Latest autonomous cars publications
Artificial Intelligence (AI) is what drives automated vehicles. Autonomous cars, in particular, are the future of transportation and need to adopt human-like reasoning when it comes to navigation. They need to constantly be absorbing information such as road condition and live traffic updates in order to ensure they can provide safe and efficient journeys for their passengers. In today’s digital world, AI is utilised heavily for accurate road navigation as well as vehicle operation
Currently, there’s a lot of posturing amongst the major car manufacturers, as they jockey for position in the autonomous vehicle chase, with most of them predicting that there will be some form of self-driving vehicle on the roads by the early to mid-2020s – most likely as ride-hailing services (think Uber and Lyft) or commercial transportation (set routes, set times). Similarly, other industry voices chorus that autonomous vehicles are “coming soon,” with everyday people now becoming more accustomed to the idea, too.
Notwithstanding the optimism, and before we all climb into robotically chauffeured cars or have our online goods delivered by people-less vans and trucks, there are still many hurdles to be overcome – not only from a technological, but also from a business, regulatory and ‘user’ point of view. Trial and error, never-ending learning, infinite software updates and our new-old friend ‘artificial intelligence’ are paving the road that autonomous vehicles will cruise on.
Quite rightly, people are both excited by and fearful of the prospect of truly autonomous transportation. Positive thoughts relate to the elimination of human error (an autonomous vehicle is unlikely to be pulled over for reckless or drunk driving, accidents due to drowsiness or heart attacks…). But the thought of technology literally with a ‘mind of its own’ driving on our open roads and neighbourhood streets, is also a scary idea.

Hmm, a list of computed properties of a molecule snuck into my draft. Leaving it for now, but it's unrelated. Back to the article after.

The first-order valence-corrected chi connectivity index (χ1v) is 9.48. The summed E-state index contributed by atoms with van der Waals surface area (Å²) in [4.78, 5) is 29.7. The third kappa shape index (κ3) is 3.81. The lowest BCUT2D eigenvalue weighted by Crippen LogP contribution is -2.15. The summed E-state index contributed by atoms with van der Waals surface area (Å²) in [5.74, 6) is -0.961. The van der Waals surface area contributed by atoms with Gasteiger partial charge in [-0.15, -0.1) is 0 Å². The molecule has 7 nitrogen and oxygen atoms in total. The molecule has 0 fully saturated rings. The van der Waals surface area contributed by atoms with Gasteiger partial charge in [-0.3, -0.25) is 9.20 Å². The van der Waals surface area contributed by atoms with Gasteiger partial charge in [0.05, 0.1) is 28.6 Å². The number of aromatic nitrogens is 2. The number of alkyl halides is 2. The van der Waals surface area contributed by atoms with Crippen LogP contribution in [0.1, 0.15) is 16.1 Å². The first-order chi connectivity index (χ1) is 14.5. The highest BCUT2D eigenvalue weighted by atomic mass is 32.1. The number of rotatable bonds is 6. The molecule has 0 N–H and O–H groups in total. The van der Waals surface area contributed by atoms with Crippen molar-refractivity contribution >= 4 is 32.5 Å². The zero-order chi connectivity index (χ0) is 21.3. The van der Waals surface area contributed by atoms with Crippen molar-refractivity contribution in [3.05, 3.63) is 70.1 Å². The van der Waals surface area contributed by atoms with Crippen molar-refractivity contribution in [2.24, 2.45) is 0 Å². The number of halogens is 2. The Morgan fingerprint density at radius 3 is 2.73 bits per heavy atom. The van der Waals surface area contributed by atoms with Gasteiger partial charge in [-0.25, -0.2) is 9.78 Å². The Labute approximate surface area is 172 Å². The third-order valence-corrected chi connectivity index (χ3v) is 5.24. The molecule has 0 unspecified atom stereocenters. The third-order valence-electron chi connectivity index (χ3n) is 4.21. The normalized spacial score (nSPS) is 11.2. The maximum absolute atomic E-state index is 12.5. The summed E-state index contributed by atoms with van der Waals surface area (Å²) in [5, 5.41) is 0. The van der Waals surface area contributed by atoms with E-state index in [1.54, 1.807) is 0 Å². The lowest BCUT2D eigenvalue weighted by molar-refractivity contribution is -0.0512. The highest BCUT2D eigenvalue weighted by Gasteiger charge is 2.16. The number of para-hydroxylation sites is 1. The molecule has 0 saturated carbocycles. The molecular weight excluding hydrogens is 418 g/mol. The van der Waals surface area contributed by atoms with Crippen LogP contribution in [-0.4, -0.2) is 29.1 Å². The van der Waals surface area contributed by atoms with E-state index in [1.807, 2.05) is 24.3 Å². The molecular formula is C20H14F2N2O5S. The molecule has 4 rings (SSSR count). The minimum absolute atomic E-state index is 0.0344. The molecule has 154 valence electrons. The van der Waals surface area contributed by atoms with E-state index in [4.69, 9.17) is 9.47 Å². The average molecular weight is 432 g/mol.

Fully autonomous cars will not be on public roads for at least 10 years despite claims from some manufacturers they will be available sooner, BlackBerry’s chief executive has said. John Chen said the technology was not yet in place to handle fully driverless vehicles and building such infrastructure would be costly. The Canadian firm’s chief executive was speaking during CES in Las Vegas, the annual technology convention where thousands of new gadgets are unveiled.
Over-the-air health checks coming to a cockpit near you Qualcomm lived up to its pledge to deliver the unexpected at CES 2020 with a series of automotive announcements, including an autonomous driving platform and cloud services platform on wheels. The American chipmaker’s new autonomous driving system, Snapdragon Ride, is an end-to-end solution for vehicles that… Read More
Bosch is set to become the first company to offer a long-range lidar system for the mass-market that it says makes autonomous driving a ‘viable possibility’.
The system is designed to work in conjunction with cameras and radar detection to offer maximum safety for self-driving vehicles.
It has been designed for car manufacturers to integrate into their own systems on a wide variety of vehicle types.